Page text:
When a tree falls 

Remembering local environmental advocate Mike Barr

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To say that Mike Barr was an environmentalist would be an understatement.

Barr, an enthusiastic advocate for protecting the natural places that make Florida so unique, spent much of his adult life devoted to preserving Florida’s water, wildlife and natural lands. While most environmental activists can boast the same, Barr’s brand of advocacy united community leaders across party lines for the sake of ecology with an effusive passion that ignited so many that he met.

Barr, 64, passed away last week at his home after suffering from a minor stroke in January.

Barr moved to Central Florida from the Florida Keys in the late 1990s, and in 2002 he joined the Seminole County Soil and Water Conservation Board, an independent state agency responsible for carrying out environmental stewardship programs. Before Barr joined, the board was considered by some a team of thumb-twiddlers, but under his leadership, it became a force for conservation. But change did not come without the usual political frustration, and Barr resigned in 2007.

Like many frustrated activists, Barr could have stepped away from environmental activism, but instead he focused his energy on forming Keep Seminole Beautiful, a nonprofit organization committed to enhancing Seminole County’s natural environment. Barr – a longtime Libertarian – used his neighborly disposition to recruit business owners, environmentalists and elected officials from all parties to the cause. At first glance, the motley crew of local leaders on the organization’s board looks like the opposing sides of an election ballot, but thanks to Barr, they are instead a group of individuals united in a common goal.

“Mike was the anomaly in the world of environmental activism,” says longtime colleague Michelle Thatcher, who directs the U.S. Green Chamber of Commerce. “He was that rare bird that could bring all parties to the table. He connected the left with the right and wedged the importance of the natural world in the middle.”

Keep Seminole Beautiful created opportunities for the community to directly improve local habitats – river and road cleanups were offered most weekends – as well as chances to learn about the importance of these habitats through community events and lectures. Many Saturdays, Barr could just as easily be found donning a suit and speaking to a group of business leaders about wildlife habitat preservation or stuffing trash into a Hefty sack on the side of the Wekiva River.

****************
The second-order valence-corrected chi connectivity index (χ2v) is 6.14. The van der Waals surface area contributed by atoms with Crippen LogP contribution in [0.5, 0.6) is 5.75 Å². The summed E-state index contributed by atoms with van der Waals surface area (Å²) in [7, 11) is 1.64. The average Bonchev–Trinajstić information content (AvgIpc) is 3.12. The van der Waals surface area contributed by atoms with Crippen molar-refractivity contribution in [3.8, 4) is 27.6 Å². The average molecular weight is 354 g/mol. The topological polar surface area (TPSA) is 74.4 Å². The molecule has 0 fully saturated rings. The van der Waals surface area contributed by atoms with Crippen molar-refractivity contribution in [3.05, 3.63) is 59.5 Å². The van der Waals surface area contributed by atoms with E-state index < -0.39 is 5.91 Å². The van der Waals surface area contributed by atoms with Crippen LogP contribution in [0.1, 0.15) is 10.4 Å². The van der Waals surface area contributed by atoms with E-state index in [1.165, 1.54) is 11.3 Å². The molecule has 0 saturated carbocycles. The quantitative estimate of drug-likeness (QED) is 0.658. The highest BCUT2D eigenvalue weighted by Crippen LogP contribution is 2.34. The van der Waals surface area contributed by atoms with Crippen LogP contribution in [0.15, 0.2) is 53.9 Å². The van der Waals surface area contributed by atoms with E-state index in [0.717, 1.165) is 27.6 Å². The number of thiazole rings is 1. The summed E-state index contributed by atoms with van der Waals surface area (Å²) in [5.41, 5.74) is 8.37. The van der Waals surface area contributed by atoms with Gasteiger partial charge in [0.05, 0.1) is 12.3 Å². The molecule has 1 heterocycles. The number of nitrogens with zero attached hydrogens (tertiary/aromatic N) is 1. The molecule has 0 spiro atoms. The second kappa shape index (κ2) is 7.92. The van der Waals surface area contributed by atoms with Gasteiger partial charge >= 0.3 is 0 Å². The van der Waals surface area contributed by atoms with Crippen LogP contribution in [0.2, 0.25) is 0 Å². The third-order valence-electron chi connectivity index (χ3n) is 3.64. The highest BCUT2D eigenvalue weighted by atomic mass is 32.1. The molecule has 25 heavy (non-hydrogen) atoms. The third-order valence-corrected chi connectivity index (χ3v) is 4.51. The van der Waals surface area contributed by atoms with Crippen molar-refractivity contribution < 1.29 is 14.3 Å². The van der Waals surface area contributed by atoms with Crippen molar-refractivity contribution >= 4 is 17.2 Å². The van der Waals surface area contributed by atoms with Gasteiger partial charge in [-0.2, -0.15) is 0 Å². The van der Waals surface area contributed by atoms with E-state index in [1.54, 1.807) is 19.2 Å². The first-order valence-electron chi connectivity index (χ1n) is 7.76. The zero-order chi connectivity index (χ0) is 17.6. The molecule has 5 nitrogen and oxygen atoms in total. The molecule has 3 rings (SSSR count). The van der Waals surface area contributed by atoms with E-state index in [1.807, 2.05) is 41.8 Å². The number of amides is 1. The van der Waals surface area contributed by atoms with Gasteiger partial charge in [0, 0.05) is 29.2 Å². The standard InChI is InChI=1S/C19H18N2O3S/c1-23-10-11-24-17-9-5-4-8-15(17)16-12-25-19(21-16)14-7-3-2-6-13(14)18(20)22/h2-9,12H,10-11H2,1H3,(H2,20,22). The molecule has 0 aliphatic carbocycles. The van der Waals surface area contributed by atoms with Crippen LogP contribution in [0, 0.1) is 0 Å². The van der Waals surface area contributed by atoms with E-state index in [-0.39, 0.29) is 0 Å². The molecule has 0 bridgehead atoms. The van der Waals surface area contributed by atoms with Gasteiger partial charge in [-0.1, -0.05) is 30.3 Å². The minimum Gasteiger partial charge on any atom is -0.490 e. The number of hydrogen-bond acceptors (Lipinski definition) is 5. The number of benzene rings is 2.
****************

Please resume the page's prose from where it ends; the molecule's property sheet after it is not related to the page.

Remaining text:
“In the 10 years I’ve been working with Mike, he’s been an inspiration, a very hard worker and a close personal friend,” says Beth Hollenbeck, executive director of Eco-Action, another local environmental nonprofit that often worked with Keep Seminole Beautiful on river cleanups and Earth Day celebrations. “We were extremely proud to work with him. His loss to our community is tremendous.”

Some of Barr’s most notable work involved increasing awareness about the detrimental impact of invasive plants on native habitats. Keep Seminole Beautiful hosted regular events focused on removing invasive species, like air potato vine, from choking out native vegetation. His team visited well-trodden areas, including Big Tree Park in Longwood, home of the recently fallen Senator Tree, to remove invasives.

“Areas where he concentrated his efforts show beautiful glistening trees with leaves shining in the sun,” Hollenbeck says, “where before they were covered with potato vines and dying.”

Despite facing the usual frustrations of environmental activism – like a community more focused on construction than conservation, and a growing urban population with a thirst for development – Barr remained positive and hopeful, even after his stroke earlier this year.

“After the stroke, he kept working, getting rides,” Hollenbeck says. “It didn’t slow him down at all.”

Central Florida’s environmental leaders now wonder how to fill the void left in Barr’s absence.

“If he found a cause that was righteous and needed help, he would do it, would do everything he could to make it happen,” says Bill Belleville, local environmental author. “That is so rare these days, to find someone who will back up their talk with action. I mean, the world needs more people like that. He had such a strong presence, it is very difficult to believe he is gone.”

Barr’s survivors include his wife Ellen, daughter Carolyn and grandson Prince.



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